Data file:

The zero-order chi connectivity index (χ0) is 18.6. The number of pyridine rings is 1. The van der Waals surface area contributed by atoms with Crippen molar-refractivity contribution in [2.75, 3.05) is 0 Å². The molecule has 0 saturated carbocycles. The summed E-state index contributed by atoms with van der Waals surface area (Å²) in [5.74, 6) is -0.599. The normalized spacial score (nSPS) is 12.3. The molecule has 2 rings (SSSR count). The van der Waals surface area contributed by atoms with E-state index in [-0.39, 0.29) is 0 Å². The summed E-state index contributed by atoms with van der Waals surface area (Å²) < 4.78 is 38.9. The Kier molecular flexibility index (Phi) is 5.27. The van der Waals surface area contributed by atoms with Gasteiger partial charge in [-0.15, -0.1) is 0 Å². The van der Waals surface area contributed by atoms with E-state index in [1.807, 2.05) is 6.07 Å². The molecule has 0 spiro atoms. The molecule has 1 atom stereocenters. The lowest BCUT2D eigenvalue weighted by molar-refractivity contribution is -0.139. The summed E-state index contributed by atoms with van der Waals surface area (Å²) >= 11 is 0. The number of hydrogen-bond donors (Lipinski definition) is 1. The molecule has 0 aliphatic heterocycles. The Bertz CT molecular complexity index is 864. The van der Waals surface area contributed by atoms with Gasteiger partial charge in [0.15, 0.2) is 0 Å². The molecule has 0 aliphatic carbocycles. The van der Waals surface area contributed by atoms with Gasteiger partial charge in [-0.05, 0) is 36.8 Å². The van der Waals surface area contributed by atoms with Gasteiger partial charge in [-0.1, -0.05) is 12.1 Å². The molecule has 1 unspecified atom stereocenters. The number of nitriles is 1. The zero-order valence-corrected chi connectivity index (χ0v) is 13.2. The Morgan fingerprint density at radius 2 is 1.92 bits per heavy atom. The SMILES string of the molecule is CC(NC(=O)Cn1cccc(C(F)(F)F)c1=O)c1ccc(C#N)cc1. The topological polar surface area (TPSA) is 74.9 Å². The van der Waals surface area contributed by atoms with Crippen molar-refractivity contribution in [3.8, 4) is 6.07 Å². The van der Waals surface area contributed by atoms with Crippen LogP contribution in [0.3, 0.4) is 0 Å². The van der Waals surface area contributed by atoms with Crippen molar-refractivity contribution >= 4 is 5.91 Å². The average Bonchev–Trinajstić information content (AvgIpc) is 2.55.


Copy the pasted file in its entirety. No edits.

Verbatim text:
The zero-order chi connectivity index (χ0) is 18.6. The number of pyridine rings is 1. The van der Waals surface area contributed by atoms with Crippen molar-refractivity contribution in [2.75, 3.05) is 0 Å². The molecule has 0 saturated carbocycles. The summed E-state index contributed by atoms with van der Waals surface area (Å²) in [5.74, 6) is -0.599. The normalized spacial score (nSPS) is 12.3. The molecule has 2 rings (SSSR count). The van der Waals surface area contributed by atoms with E-state index in [-0.39, 0.29) is 0 Å². The summed E-state index contributed by atoms with van der Waals surface area (Å²) < 4.78 is 38.9. The Kier molecular flexibility index (Phi) is 5.27. The van der Waals surface area contributed by atoms with Gasteiger partial charge in [-0.15, -0.1) is 0 Å². The van der Waals surface area contributed by atoms with E-state index in [1.807, 2.05) is 6.07 Å². The molecule has 0 spiro atoms. The molecule has 1 atom stereocenters. The lowest BCUT2D eigenvalue weighted by molar-refractivity contribution is -0.139. The summed E-state index contributed by atoms with van der Waals surface area (Å²) >= 11 is 0. The number of hydrogen-bond donors (Lipinski definition) is 1. The molecule has 0 aliphatic heterocycles. The Bertz CT molecular complexity index is 864. The van der Waals surface area contributed by atoms with Gasteiger partial charge in [0.15, 0.2) is 0 Å². The molecule has 0 aliphatic carbocycles. The van der Waals surface area contributed by atoms with Gasteiger partial charge in [-0.05, 0) is 36.8 Å². The van der Waals surface area contributed by atoms with Gasteiger partial charge in [-0.1, -0.05) is 12.1 Å². The molecule has 1 unspecified atom stereocenters. The number of nitriles is 1. The zero-order valence-corrected chi connectivity index (χ0v) is 13.2. The Morgan fingerprint density at radius 2 is 1.92 bits per heavy atom. The SMILES string of the molecule is CC(NC(=O)Cn1cccc(C(F)(F)F)c1=O)c1ccc(C#N)cc1. The topological polar surface area (TPSA) is 74.9 Å². The van der Waals surface area contributed by atoms with Crippen molar-refractivity contribution in [3.8, 4) is 6.07 Å². The van der Waals surface area contributed by atoms with Crippen LogP contribution in [0.3, 0.4) is 0 Å². The van der Waals surface area contributed by atoms with Crippen molar-refractivity contribution >= 4 is 5.91 Å². The average Bonchev–Trinajstić information content (AvgIpc) is 2.55.